Artist:  Almah
   Title: Almah
   Label: Afm Records

Almah is the first solo release from Angra front man Edu Falaschi and with this release he has put together a band that reads like a who’s who of power metal, with Emppu Vuorinen of Nightwish on guitars, Lauri Porra of Statovarius on bass guitar and completing this very impressive line-up is Kamelot’s Casey Grillo on drums.  In addition to that the album also includes guest appearances by Mike Stone of Queensryche, Edu Ardanuy of Dr Sin, as well as the National Brazilian Gospel Choir!.  Now if that doesn’t spell out a class act then nothing will.

The album is based around a concept of a Universe called Almah, which consists of lots of different planets that are made up of our feelings, with the inhabitants growing in his own world.  Whether that be the world of hate or the world of greed etc, Edu takes these different worlds and takes examples of our history and puts it in the context of these worlds.  An example is given with Betrayal as Edu uses the story of Tutankhamen, a Pharaoh who died at the age of 18 a victim of betrayal by his own priest’s.  So now you get the gist of where Edu is coming from with this whole concept.

So now to the album itself which opens up in magnificent style with the power driven ‘King’, a real barnstormer of an opener full of stirring guitar riffs courtesy of Vuorinen and the powerhouse section Grillo and Porra.

The album continues its intensity through to the next track ‘Take Back Your Spell’, another spellbinding piece of power driven metal as Falaschi’s towering vocals rise above the stampeding bass and kick drum assault.

The album isn’t all about pace and rampaging guitars there also a few tender moments on the album, one of them being the next track ‘Forgotten Land’ with the highlight of  the track being the splendid vocals of Falaschi as he gives this track a soulful feel.  However, this is still a metal track by any other name as the riffs of Vuorinen still retail that majestic power metal feel to the track.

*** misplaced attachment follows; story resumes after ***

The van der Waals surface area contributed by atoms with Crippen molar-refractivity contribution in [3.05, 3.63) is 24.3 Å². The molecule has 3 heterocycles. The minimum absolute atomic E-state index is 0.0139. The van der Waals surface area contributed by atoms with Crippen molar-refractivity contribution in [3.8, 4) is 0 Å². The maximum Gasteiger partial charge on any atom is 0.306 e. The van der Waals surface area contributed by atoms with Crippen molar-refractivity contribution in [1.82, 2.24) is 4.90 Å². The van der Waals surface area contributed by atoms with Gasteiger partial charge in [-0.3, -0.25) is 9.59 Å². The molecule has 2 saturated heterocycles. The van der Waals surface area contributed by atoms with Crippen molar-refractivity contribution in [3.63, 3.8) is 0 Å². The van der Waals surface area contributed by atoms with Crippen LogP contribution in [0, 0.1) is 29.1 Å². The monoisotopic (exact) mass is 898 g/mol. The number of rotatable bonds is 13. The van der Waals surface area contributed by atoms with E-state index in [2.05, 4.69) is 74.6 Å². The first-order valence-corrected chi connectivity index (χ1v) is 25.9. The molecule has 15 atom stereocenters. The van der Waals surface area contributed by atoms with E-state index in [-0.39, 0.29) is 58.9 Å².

Another track in a similar vein is the next one the excellent ‘Scary Zone’, but this time Edu brings more keyboards into the mix as they intertwine with the guitars. The album goes into full power metal mode with one of my favourite tracks off the album the tremendous ’Children Lies’.  This is Edu at his powerful best and backed the superb musicianship of the rest of the band, this one just oozes class from start to finish.

Things get a little heavier now with ’Break All The Welds’, but the track doesn’t lose of the melodic energy that has been a constant factor throughout the album and at only just over two minutes long, is the shortest track on the album.

Another exceptional track is the haunting ’Golden Empire’, a real touch of class.  This track once again shows why Edu is one of the best power metal vocalists today as he brings power and grace to the track with those immaculate tones of his.  The same grace is found again in abundance on the next track ‘Primitive Chaos’.

The next few tracks off the album continue through a gentle phase of the album with Edu’s song writing abilities on show, with these few gentler moments from the almost ballad like tones of ‘Breathe’ and the splendid melodic tones of ‘Box Of Illusion’.

The album closes with the title track ‘Almah’, a word that has many meanings in many different languages, but Edu has used the Portuguese meaning the word which means ‘Soul’, which fits this song so well as Edu reaches new heights with the superb harmonies on this one and is at his most soulful on this track.  A song that rounds off a quite astounding debut from the Angra front man.  Although it’s a million miles away from the last Angra album, this shows there's more to the man than just a great voice.  He can write great songs, arrange them well and really shines as a producer and lyricist.

Tracklisting:

1. King
2. Take Back Your Spell
3. Forgotten Land
4. Scary Zone
5. Children Of Lies 
6. Break All The Welds
7. Golden Empire 
8. Primitive Chaos
9. Breathe 
10. Box Of Illusion
11. Almah

                  

 

All content copyright of The Mayfair Mall Zine unless otherwise stated.